Today we’re focusing on the heart of any story: the characters. We often refer to the protagonist as the ‘hero’ whether or not he/she is heroic. Today, however, we’re going to take that word literally:
Write A Story With A Heroic Protagonist
- A hero is not necessarily someone with a cape and superpowers. A hero can be someone who is exceptionally talented in one or more areas and who uses those talents.
- A hero can be great at one thing and ordinary (or clueless) in other areas: Adrian Monk is almost incapable of living a normal life, but his OCD and his fears make him an exceptional detective; Elizabeth Bennett is not rich or beautiful or titled, or any of the other things that mattered at the time, but Jane Austen’s famous heroine endures because she is witting and quick and funny; Slippery Jim in Harry Harrison’s Stainless Steel Rat is a rogue, but a charming rogue.
- Think about characters you love from fiction. What is it that you like about them? Are they funny? Smart? Brave? Brooding? Tortured?
- Think about characters you dislike. Why? Are they whiny? Angry? Glib? Uncaring?
- What raises the feature you love about that character to the next level?
- Think about people in your life that you love or abhor. What features and characteristics do they have that you envy/loathe?
- How could you create a character that has a stand-out characteristic (one that you love) that shows the reader the best of humanity? That gives the reader something to aspire to?
- What mannerisms will your character have? What expressions will they use? How will they talk?
- What single adventure could this character have in a story that highlights their most heroic feature?
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6 thoughts on “May 4 – Heroes”
I wrote more of a character analysis than just a regular story about a hero, but at least it’s good for something.
Here it is: https://storiesin5minutes.wordpress.com/2015/05/04/my-hero-storyaday-post/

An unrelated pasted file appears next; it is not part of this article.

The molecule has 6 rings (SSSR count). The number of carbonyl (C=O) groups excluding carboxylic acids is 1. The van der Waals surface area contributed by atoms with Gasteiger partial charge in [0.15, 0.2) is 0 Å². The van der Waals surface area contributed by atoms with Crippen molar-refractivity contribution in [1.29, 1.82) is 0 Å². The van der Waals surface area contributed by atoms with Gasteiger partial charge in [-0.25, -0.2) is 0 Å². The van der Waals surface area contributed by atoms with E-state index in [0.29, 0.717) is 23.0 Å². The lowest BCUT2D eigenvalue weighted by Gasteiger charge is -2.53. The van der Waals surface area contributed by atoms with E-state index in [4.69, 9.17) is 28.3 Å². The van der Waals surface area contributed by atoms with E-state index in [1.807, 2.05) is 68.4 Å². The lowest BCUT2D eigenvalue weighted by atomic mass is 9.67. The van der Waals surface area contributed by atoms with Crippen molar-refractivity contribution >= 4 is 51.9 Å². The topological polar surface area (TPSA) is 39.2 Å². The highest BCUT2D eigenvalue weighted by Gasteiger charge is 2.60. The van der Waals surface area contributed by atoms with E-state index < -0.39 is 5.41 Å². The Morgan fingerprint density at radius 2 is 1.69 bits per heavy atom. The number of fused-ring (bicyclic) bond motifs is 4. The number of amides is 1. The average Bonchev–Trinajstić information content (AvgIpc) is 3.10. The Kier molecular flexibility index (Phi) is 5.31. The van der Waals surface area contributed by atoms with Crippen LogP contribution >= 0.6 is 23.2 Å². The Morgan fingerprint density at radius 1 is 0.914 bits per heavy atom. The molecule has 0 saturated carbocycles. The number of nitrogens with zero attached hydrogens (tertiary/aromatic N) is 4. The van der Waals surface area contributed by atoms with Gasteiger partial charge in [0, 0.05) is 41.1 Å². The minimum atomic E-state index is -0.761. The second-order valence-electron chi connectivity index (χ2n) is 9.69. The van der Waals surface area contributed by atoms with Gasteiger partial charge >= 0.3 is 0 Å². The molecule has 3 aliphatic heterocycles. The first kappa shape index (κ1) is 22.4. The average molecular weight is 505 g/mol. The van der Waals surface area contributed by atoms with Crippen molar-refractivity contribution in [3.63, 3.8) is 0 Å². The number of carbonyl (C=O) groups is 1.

I thought this would be difficult, but something struck me today, and I sat down and out it poured. Off to post it now.
I found this quite challenging and ended up writing a rather goofy piece that needs much revision. Still I quite liked the idea of being dressed up, if not exactly like a hero, an anti-hero, while doing something heroic.
So far so good! I’ve come up with (what I consider) a good opening. I need to work out how to finish it. What does my hero do to be heroic? It looks like I may need some of your square brackets and finish it June!
Good morning from a very sunny Gloucester, England!
OK. I found this subject really quite hard, because I don’t really relate to something as iconic as a hero (though I would quite like to be Jack Reacher, writing something like that seemed a bit cliched for this exercise).
So I chose a little local and personal thing I personally did and whilst it wasn’t heroic on a grand scale of things, I think it was valuable to the society I live in and I did it without desire for recognition and in fact, it was about me too, for it solved a problem for me personally as well as society (albeit a small population of them) as a whole.
I didn’t seek recognition, nor did I want or get any!
What I am noticing already with these exercises is that a ‘theme’ is emerging in what I write (and I am defining ‘theme’ in my own interpretation, because I just read a writing book about ‘theme’ this morning and mine isn’t quite that, I don’t think).
It’s about the underlying concept of thinking laterally about personal beliefs and attitudes that have people stuck in the wrong rut. It’s happened already and quite naturally in two of the four pieces of how a slight change can make all sorts of differences. Maybe that’s my genre, whatever you would call it! Interesting!
“have people stuck in the wrong rut” – how neat, I like it, it happens so easily. A dancer who should be a painter, or a painter who should be a writer, all so close and yet so far away and elusive. Thank you Martin.
Got relatives in Glos. by the way, in and around Drybrook.